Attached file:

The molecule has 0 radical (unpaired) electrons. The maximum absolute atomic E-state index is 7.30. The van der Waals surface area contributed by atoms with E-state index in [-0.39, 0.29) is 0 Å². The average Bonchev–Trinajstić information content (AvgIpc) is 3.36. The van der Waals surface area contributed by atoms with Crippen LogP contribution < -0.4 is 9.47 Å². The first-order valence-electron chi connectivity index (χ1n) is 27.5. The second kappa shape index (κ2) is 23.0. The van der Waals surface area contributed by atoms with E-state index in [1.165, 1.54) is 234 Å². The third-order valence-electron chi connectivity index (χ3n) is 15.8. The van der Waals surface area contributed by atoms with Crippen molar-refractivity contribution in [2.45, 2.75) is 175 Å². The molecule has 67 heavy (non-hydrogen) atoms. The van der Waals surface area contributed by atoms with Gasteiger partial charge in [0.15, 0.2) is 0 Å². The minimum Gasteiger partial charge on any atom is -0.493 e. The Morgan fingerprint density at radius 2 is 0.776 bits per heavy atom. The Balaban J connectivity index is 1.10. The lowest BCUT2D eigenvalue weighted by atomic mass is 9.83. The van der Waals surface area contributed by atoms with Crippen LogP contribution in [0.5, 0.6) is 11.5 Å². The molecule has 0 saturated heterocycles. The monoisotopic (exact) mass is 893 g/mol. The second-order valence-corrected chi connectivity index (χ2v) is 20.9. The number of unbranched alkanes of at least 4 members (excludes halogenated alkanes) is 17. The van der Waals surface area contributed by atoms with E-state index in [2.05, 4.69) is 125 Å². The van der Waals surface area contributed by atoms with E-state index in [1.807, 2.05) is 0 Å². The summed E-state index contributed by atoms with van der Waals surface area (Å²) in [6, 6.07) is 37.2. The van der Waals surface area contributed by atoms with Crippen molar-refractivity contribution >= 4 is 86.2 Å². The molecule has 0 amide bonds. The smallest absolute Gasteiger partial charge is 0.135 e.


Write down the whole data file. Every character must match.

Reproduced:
The molecule has 0 radical (unpaired) electrons. The maximum absolute atomic E-state index is 7.30. The van der Waals surface area contributed by atoms with E-state index in [-0.39, 0.29) is 0 Å². The average Bonchev–Trinajstić information content (AvgIpc) is 3.36. The van der Waals surface area contributed by atoms with Crippen LogP contribution < -0.4 is 9.47 Å². The first-order valence-electron chi connectivity index (χ1n) is 27.5. The second kappa shape index (κ2) is 23.0. The van der Waals surface area contributed by atoms with E-state index in [1.165, 1.54) is 234 Å². The third-order valence-electron chi connectivity index (χ3n) is 15.8. The van der Waals surface area contributed by atoms with Crippen molar-refractivity contribution in [2.45, 2.75) is 175 Å². The molecule has 67 heavy (non-hydrogen) atoms. The van der Waals surface area contributed by atoms with Gasteiger partial charge in [0.15, 0.2) is 0 Å². The minimum Gasteiger partial charge on any atom is -0.493 e. The Morgan fingerprint density at radius 2 is 0.776 bits per heavy atom. The Balaban J connectivity index is 1.10. The lowest BCUT2D eigenvalue weighted by atomic mass is 9.83. The van der Waals surface area contributed by atoms with Crippen LogP contribution in [0.5, 0.6) is 11.5 Å². The molecule has 0 saturated heterocycles. The monoisotopic (exact) mass is 893 g/mol. The second-order valence-corrected chi connectivity index (χ2v) is 20.9. The number of unbranched alkanes of at least 4 members (excludes halogenated alkanes) is 17. The van der Waals surface area contributed by atoms with E-state index in [2.05, 4.69) is 125 Å². The van der Waals surface area contributed by atoms with E-state index in [1.807, 2.05) is 0 Å². The summed E-state index contributed by atoms with van der Waals surface area (Å²) in [6, 6.07) is 37.2. The van der Waals surface area contributed by atoms with Crippen molar-refractivity contribution >= 4 is 86.2 Å². The molecule has 0 amide bonds. The smallest absolute Gasteiger partial charge is 0.135 e.